While growing up in Lexington, Ky., in the 1930s, William Ray listened to Paul Robeson and Marian Anderson on the radio. He sang in his church, enjoying the compliments and attention.
Despite his obvious talent and interest in opera music, his family and friends had an easier time picturing him as a doctor than a singer. After all, at least they knew of other black doctors.
"My dream didn't seem very realistic," said Ray, who has made his home in Odenton for 25 years. "I'm sure everyone was thinking, 'Poor thing, how can he possibly think that he could be an opera singer?'"
Ray beat the odds, molding a stellar opera career in such European productions as Madame Butterfly, Aida and Porgy and Bess. It led to his acceptance last month of the National Opera Association's Legacy Award, a top honor for African-American opera singers and composers.
"Bill had a wonderful career, both in Europe and in this country," said executive director Eric Hansen. "We use the Legacy Awards as a leading edge to encourage emerging minority artists."
Now, Ray lends his expertise to young opera singers, traveling to high schools and colleges, and recruiting judges for the Annapolis Opera's annual vocal competition. A concert featuring the finalists in the 19th annual contest will be this afternoon at Maryland Hall for the Creative Arts.
Ray said he teaches "because others did it for me." He recalled the discrimination of the 1940s South. "If those of us who become professionals, don't do it, [opera] will become a dying art."
Despite the unlikeliness of his ambition, his large family, close-knit neighborhood, church members and teachers, fed him with music and nurtured it.
"You love the adulation as well as making people happy, and this compels you to continue," Ray said.
A teacher from Boston, Harlowe Dean, heard the young baritone singing in church and offered to coach Ray, even at the expense of Dean's safety and reputation. Ray said many disliked the idea of a white musician teaching a black singer, yet Dean was instrumental in his development as a singer.
After graduating from high school, Ray completed a short stint in the Army, something he would have never done if he hadn't been drafted, he said. When he returned to Kentucky in 1945, Ray attended Kentucky State University for two semesters. One of his music teachers told him plainly, "Honey, we don't have enough music here. You should go to a conservatory. And with that voice, they'll offer you a scholarship."
And they did. Ray was accepted into Oberlin Conservatory, where he soon met his wife, Carrie Kellogg , an accomplished musician and soprano. The two married in 1949 after a year of singing and working together.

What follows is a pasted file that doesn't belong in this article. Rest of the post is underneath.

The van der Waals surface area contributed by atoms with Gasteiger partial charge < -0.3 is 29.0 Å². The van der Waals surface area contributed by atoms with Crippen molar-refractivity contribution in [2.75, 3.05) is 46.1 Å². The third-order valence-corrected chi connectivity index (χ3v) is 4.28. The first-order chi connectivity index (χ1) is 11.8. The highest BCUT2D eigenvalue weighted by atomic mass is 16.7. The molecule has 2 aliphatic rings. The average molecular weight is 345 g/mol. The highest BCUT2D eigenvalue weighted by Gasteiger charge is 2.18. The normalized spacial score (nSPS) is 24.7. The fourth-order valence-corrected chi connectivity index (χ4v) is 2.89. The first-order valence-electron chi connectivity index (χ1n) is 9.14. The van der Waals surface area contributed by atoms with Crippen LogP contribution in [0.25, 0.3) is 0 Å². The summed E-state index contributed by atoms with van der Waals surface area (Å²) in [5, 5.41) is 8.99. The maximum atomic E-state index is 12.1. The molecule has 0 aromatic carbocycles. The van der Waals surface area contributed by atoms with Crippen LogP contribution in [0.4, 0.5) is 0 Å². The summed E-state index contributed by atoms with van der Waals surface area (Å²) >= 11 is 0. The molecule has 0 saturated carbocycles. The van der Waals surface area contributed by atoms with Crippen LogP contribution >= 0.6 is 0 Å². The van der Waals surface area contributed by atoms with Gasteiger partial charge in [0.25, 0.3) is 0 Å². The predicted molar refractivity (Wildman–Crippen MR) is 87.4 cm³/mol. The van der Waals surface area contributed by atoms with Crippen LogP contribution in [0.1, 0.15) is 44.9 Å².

Ray got his big break after performing at a community music center performance in Cleveland. An agent offered him a role as a king in Amahl and the Night Visitors to be performed in Europe in 1956.
Opportunities for black opera singers were scarce in the United States. And because many American opera houses were led by men, Ray said, lead roles for black men were even fewer.
He would have to travel to Europe as many of his predecessors and influences, such as Anderson and Robeson, had done. With little money, Ray set out. His wife and two young sons joined him later.
It was a good choice for Ray. He was paid well, even for rehearsals.
"I was making out like a bandit," he said.
Although Ray was nervous about his first European performance, "I had a mission and I couldn't allow my nerves to upstage my mission."
Ray built his repertoire throughout Europe, starring in various plays, including A Midsummer Night's Dream. He was even offered roles in televised plays, once performing as a boxer. Yet, many opera houses worried how he could play roles for traditionally white characters.
Ray and his agent came up with an unusual idea: having him perform in whiteface.
Still, he carried the struggles of the African-American population on his shoulders. In one of his favorite roles as Rigoletto, a hunchback jester who unintentionally kills his daughter in a botched assassination attempt on the prince she loves, Ray drew upon his experiences of racism in the South.
"I found that as an African-American, I was the tragic figure. Someone else prevented me from doing things I wanted to do. They did not tell me personally, but we had to cater," Ray said. "There was absolutely no way I could sing the same roles in America."
In 1974, Ray founded Black Theater Productions in Germany in response to the dismal treatment of minorities. Several plays and recordings later, the Rays returned to the United States when he was offered a teaching position at the Peabody Conservatory in 1982. After 10 years, he moved on to Howard University, where he stayed for a decade.
Now retired, Ray remains active within the immediate community, mentoring students and participating in tai chi and competitions such as the Annapolis Opera's.
"As soon as you meet him, he just becomes your friend," said Annapolis Opera music director Ronald Gretz, a longtime friend and colleague. "I always admired and respected his interest in trying to support young singers."
Even after receiving the Legacy Award, Ray, who is in his 80s, still feels youthful.
"He has no age. You just don't think of age with him," said Anne Marie Musterman, an honorary trustee board member and former president of the Annapolis Opera.
Ray, who recalled the time his sister visited his family in Europe and marveled at all he had accomplished, has that same amazement today.
"I sometimes pinch myself."